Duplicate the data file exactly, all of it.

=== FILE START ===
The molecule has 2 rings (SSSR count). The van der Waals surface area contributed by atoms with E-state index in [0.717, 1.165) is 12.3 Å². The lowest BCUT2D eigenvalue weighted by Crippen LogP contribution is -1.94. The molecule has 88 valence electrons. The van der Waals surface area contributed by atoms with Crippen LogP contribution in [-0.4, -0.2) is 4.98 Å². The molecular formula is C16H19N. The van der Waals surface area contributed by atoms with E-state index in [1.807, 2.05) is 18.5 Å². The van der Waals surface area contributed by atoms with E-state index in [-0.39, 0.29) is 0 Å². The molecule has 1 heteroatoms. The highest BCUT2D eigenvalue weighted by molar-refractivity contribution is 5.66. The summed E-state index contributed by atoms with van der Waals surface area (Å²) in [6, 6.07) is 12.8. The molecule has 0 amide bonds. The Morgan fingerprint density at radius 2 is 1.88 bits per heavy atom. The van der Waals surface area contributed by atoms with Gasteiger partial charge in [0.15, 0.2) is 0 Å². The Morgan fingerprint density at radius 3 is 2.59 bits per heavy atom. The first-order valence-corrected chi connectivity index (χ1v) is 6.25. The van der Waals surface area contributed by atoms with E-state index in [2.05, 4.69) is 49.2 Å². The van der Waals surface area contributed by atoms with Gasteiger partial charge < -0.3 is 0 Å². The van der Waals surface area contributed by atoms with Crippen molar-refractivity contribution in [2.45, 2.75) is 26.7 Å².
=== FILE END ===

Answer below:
The molecule has 2 rings (SSSR count). The van der Waals surface area contributed by atoms with E-state index in [0.717, 1.165) is 12.3 Å². The lowest BCUT2D eigenvalue weighted by Crippen LogP contribution is -1.94. The molecule has 88 valence electrons. The van der Waals surface area contributed by atoms with Crippen LogP contribution in [-0.4, -0.2) is 4.98 Å². The molecular formula is C16H19N. The van der Waals surface area contributed by atoms with E-state index in [1.807, 2.05) is 18.5 Å². The van der Waals surface area contributed by atoms with E-state index in [-0.39, 0.29) is 0 Å². The molecule has 1 heteroatoms. The highest BCUT2D eigenvalue weighted by molar-refractivity contribution is 5.66. The summed E-state index contributed by atoms with van der Waals surface area (Å²) in [6, 6.07) is 12.8. The molecule has 0 amide bonds. The Morgan fingerprint density at radius 2 is 1.88 bits per heavy atom. The van der Waals surface area contributed by atoms with Gasteiger partial charge in [0.15, 0.2) is 0 Å². The Morgan fingerprint density at radius 3 is 2.59 bits per heavy atom. The first-order valence-corrected chi connectivity index (χ1v) is 6.25. The van der Waals surface area contributed by atoms with E-state index in [2.05, 4.69) is 49.2 Å². The van der Waals surface area contributed by atoms with Gasteiger partial charge < -0.3 is 0 Å². The van der Waals surface area contributed by atoms with Crippen molar-refractivity contribution in [2.45, 2.75) is 26.7 Å².